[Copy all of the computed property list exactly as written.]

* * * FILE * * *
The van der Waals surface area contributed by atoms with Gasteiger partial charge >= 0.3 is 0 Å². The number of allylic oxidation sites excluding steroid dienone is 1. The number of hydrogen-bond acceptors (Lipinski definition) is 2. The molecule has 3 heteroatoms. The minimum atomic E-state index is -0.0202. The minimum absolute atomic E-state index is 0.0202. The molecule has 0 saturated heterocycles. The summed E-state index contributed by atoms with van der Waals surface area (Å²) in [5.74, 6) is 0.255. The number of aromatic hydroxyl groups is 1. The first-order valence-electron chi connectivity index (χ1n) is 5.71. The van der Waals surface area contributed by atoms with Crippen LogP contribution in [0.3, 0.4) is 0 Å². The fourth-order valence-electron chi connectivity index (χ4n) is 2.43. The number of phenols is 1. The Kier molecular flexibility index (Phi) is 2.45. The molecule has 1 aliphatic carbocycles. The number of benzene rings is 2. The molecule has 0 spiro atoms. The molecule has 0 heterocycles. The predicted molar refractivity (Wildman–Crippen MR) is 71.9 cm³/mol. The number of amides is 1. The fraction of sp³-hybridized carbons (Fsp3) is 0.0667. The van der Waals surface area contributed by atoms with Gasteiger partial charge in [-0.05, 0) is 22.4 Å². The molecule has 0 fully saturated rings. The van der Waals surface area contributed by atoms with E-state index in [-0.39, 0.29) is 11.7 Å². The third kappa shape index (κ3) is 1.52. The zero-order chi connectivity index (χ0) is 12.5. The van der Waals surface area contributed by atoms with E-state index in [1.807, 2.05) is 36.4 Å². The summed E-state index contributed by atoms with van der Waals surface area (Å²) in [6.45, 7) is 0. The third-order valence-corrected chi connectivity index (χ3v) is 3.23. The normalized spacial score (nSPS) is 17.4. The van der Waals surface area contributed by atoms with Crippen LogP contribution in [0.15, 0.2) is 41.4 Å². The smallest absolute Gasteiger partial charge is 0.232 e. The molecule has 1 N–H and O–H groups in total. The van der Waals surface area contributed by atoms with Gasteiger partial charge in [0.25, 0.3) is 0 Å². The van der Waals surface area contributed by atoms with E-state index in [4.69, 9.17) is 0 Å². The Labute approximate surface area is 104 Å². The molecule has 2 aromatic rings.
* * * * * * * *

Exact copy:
The van der Waals surface area contributed by atoms with Gasteiger partial charge >= 0.3 is 0 Å². The number of allylic oxidation sites excluding steroid dienone is 1. The number of hydrogen-bond acceptors (Lipinski definition) is 2. The molecule has 3 heteroatoms. The minimum atomic E-state index is -0.0202. The minimum absolute atomic E-state index is 0.0202. The molecule has 0 saturated heterocycles. The summed E-state index contributed by atoms with van der Waals surface area (Å²) in [5.74, 6) is 0.255. The number of aromatic hydroxyl groups is 1. The first-order valence-electron chi connectivity index (χ1n) is 5.71. The van der Waals surface area contributed by atoms with Crippen LogP contribution in [0.3, 0.4) is 0 Å². The fourth-order valence-electron chi connectivity index (χ4n) is 2.43. The number of phenols is 1. The Kier molecular flexibility index (Phi) is 2.45. The molecule has 1 aliphatic carbocycles. The number of benzene rings is 2. The molecule has 0 spiro atoms. The molecule has 0 heterocycles. The predicted molar refractivity (Wildman–Crippen MR) is 71.9 cm³/mol. The number of amides is 1. The fraction of sp³-hybridized carbons (Fsp3) is 0.0667. The van der Waals surface area contributed by atoms with Gasteiger partial charge in [-0.05, 0) is 22.4 Å². The molecule has 0 fully saturated rings. The van der Waals surface area contributed by atoms with E-state index in [-0.39, 0.29) is 11.7 Å². The third kappa shape index (κ3) is 1.52. The zero-order chi connectivity index (χ0) is 12.5. The van der Waals surface area contributed by atoms with E-state index in [1.807, 2.05) is 36.4 Å². The summed E-state index contributed by atoms with van der Waals surface area (Å²) in [6.45, 7) is 0. The third-order valence-corrected chi connectivity index (χ3v) is 3.23. The normalized spacial score (nSPS) is 17.4. The van der Waals surface area contributed by atoms with Crippen LogP contribution in [0.15, 0.2) is 41.4 Å². The smallest absolute Gasteiger partial charge is 0.232 e. The molecule has 1 N–H and O–H groups in total. The van der Waals surface area contributed by atoms with Gasteiger partial charge in [0.25, 0.3) is 0 Å². The van der Waals surface area contributed by atoms with E-state index in [4.69, 9.17) is 0 Å². The Labute approximate surface area is 104 Å². The molecule has 2 aromatic rings.